Persian Christians and Their Interaction with Mongols

  June 02, 2021   Read time 2 min
Persian Christians and Their Interaction with Mongols
In Iran proper the Mongols did not convert to Christianity or Islam. Until 1260, they were still waging war in the area and their rapid successes probably gave them a feeling of superiority over the inhabitants of the country.

Hulagu (1256-1265) had managed to subdue Iran entirely and destroy the forces of the Ismailis, the Kurds, the Lurs and of all other rebel elements in the area. He started off in 1253 ordering the various rulers of Iran to come to his assistance, and threatening that those who failed to do so would suffer the consequences. He conferred the command of his army on Kitbuqa, a Nestorian Uighur, who remained at the head of the Mongol army until his death at the battle of Ayn Jalut. The Mongols were fighting in unison, as for the time being it was in the interest of all of them. Hulagu received contingents from all over the Empire, including the Golden Horde, and assailed the fortresses of the Ismailis.Baghdad was Hulagu’s next target. Having heard of the Christians’ influence, the Caliph al-Musta'sim sent the Catholicos Marikha II (Patriarch of the Nestorian Church) to intercede on his behalf. Indeed, Hulagu’s mother, Sarghaghtani Beki was a Christian, and so was his wife Doquz Khatun. Both were influential women, and on this occasion, Doquz Khatun could have met the Catholicos and upon his request supported the Caliph. However, there was no reason for her to do so. It was the life of the Caliph that was at stake, not that of Christians. Thus, shortly after the fall of the city, in 1258, Hulagu had the Caliph slain. Berke, who had recently converted to Islam, now had the pretext he had been waiting for to break his relations with Hulagu. He ordered his troops to leave Hulagu’s army. There is reason to believe that Berke’s decision was not solely based on his religious beliefs, but also on his territorial ambitions in the Caucasus and Azerbaijan controlled by Hulagu.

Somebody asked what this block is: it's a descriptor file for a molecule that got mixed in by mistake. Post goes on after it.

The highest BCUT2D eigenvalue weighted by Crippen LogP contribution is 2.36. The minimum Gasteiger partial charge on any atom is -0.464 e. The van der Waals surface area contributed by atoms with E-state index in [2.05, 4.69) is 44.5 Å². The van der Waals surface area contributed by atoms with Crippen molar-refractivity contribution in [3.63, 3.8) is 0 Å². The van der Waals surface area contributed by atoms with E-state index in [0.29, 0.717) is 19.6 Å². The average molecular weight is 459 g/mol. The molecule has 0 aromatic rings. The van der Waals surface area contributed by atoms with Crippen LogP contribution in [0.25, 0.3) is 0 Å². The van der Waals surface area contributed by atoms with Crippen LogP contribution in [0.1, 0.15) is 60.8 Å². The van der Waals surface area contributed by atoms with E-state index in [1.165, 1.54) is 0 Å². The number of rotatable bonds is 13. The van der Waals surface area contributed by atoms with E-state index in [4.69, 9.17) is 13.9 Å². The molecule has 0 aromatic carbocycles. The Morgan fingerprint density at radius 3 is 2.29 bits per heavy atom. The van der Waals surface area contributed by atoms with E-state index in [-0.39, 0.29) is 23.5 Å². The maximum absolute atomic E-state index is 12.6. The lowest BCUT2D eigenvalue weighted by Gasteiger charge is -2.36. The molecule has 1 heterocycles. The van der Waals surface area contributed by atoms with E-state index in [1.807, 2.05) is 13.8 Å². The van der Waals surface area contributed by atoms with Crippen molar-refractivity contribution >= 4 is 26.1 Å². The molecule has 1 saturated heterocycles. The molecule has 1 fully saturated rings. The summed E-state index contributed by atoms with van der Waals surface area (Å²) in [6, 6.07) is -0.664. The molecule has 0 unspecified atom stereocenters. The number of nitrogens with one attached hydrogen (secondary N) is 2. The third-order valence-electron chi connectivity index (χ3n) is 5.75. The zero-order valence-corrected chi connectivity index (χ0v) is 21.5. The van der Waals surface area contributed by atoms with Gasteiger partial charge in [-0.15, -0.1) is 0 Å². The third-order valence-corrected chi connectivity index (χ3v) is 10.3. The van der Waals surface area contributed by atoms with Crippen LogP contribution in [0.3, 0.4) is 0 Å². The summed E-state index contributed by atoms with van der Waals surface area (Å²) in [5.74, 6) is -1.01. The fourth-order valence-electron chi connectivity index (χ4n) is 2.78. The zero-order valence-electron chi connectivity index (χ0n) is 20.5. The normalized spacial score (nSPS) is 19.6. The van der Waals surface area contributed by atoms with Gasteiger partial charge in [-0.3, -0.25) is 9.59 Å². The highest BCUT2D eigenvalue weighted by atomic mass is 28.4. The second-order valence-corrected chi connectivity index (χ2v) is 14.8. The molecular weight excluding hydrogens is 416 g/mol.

During Hulagu’s Il-Khanate or more precisely, before the conversion of the Mongols to Islam, religion and political interest were still strongly interrelated. Until 1295, the Mongol rulers of Iran were neither Christian nor Muslim, but it is noteworthy that the political circumstances prompted them to favour different religious factions. This was particulary evident during the sack of Baghdad. According to the sources, the lives and possessions of the Christians of Baghdad were spared, and apparently, the Shi'ite population was also spared the carnage suffered by the Sunnites of the city. The Mongol army included a large Christian contingent, mainly Georgians. The Mongols did not have to beg for their assistance, as the Georgians had suffered tremendously from the cruelty of the Muslims during the invasion of Jalal al-Din Khwarazmshah a few decades earlier. Their churches had been razed and the population of Tiflis massacred. During the sack of Baghdad, the Mongols gave the Georgians a chance to take their revenge on the Muslims. This may explain why the majority of Christians were not harmed, but in addition, Doghuz Khatun had also requested immunity for all Christians, even those who were not Nestorians like her. The Shi'ites also had an important protector in Hulagu’s entourage: the astronomer Nasr al-Din Tusi. He, along with al-Musta'sim’s Shi'ite vizier, Ibn al-Alqami, encouraged the execution of the Caliph, but asked that the Shi'ites be left unmolested.

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